a secluded corner and Tony had ordered the regular dinner.
"Well, what's up?" I asked again. "Something to do with 1925?"
He started violently. "How'd you know?"
"It wasn't hard to guess. You have friends to go to when you want other things."
He gave a rueful little smile. "Prejudices die hard around you, don't they, Mac? But you'll be glad–in the end–that I wrote that book."
"What is it you want?"
His smile vanished. "You have a lot of data on the religious beliefs and ceremonies of the Bhan-Guru tribe. I need your help."
"If I had had the opportunity of putting it in print, you could have gone to the public library," I said with some bitterness.
There was terror in his eyes. "I'm a dirty skunk, I admit it. I admit any thing. But you've got to help me–got to!"
And that was the last time I thought of Anthony Henderson's book, until now, months later as I write trying to explain the unexplainable, because courts of law believe that when a man is killed, it must be by a human and visible agent.
"Well," I said, "let's have it."
Although there was no one near us, he lowered his voice.
"It's about the temple of Nyi, and death." He looked up questioningly. "You remember that temple?"
"Of course," I said. "Where the priests of Bhan-Guru laid human sacrifices to Nyi, their god of death. Nothing particularly interesting, as I remember, except the pretty visible proof that the custom was still extant, and the two eyes of the statue that shone a smoky greenish gray or blue at night Captain Clark took one out for his collection, as I remember."
Tony's gaze was riveted on my face.
"Well, what about it?" I demanded.
"Do you remember, Mac, how Nyi's victims were killed?"
After a bit I said, "Strangled. Some were throttled to death by the fingers of the priests; others had ropes drawn about their throats. Bloodless but unpleasant. I don't get the connection with you."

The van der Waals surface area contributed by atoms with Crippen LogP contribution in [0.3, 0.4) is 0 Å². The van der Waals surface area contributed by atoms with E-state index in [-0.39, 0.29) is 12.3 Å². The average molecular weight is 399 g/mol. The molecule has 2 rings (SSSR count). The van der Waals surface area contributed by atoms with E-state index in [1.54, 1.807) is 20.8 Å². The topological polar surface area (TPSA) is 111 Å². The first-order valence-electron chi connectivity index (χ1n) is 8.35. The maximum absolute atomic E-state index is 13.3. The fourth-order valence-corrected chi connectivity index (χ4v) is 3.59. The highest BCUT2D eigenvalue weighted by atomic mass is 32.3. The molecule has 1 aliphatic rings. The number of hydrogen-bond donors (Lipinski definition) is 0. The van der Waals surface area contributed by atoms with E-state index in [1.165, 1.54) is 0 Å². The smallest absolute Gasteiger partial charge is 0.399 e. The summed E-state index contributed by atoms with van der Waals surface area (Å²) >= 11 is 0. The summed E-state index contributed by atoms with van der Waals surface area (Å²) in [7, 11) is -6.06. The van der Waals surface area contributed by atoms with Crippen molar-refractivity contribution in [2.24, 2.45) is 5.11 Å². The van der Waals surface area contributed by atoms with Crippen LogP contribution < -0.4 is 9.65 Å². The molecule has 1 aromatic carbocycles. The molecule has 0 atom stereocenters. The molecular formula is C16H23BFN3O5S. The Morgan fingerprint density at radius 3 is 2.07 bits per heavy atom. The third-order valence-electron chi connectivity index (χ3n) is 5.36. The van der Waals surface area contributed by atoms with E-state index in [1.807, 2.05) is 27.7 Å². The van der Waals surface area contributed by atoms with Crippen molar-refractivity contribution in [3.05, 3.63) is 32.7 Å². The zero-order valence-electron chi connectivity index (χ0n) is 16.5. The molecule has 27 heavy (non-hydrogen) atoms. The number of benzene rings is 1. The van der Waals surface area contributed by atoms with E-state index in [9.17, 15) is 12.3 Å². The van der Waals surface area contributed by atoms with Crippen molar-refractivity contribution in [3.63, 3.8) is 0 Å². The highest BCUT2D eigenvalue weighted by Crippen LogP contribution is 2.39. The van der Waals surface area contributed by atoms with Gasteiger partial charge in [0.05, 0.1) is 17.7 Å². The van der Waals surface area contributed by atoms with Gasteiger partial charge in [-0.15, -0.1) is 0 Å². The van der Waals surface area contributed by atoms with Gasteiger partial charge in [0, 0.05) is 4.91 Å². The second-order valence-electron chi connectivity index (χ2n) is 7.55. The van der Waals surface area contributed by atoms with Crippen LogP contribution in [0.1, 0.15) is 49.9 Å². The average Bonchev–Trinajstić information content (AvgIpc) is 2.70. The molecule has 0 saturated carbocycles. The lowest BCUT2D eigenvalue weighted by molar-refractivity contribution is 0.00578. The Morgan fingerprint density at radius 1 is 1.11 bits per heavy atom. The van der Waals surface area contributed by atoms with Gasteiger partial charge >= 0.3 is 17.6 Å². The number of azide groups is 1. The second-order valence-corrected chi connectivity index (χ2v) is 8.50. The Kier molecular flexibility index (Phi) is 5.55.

"I didn't, either, until seven days ago. We stole that eye, Mac; we ravaged the statue of Nyi. We were the enemies of the god of death. Oh, there's a connection all right."
"If you're going to start some nonsense about a curse running around the globe from one generation to another, you can save your breath. I may be a fool, but I'm not as big a one as that."
"Listen," he said. "On the seventh of July, 1925, we took a stone from the statue of Nyi. It was just after midnight, when the priests were sleeping below the altar steps. Captain Clark put it among his curios in the bank vault when he reached this country. In July of 1926 Captain Clark was murdered."
"I was in Europe at the time," I said dryly, "but I heard from reliable sources that Clark committed suicide."
"You heard that because the courts demand a material explanation of death. They found him locked in an empty boathouse, hanging from a crossbeam."
"Men have been known to hang themselves. It isn't a physical impossibility."
"That's true enough. But no one was able to explain what he stepped off from into space, and——"
"If the jury was satisfied, I am."
"Very well. His collection, including the eye of death, went to Milroy, of course, and a year later–again in July–Bobby died."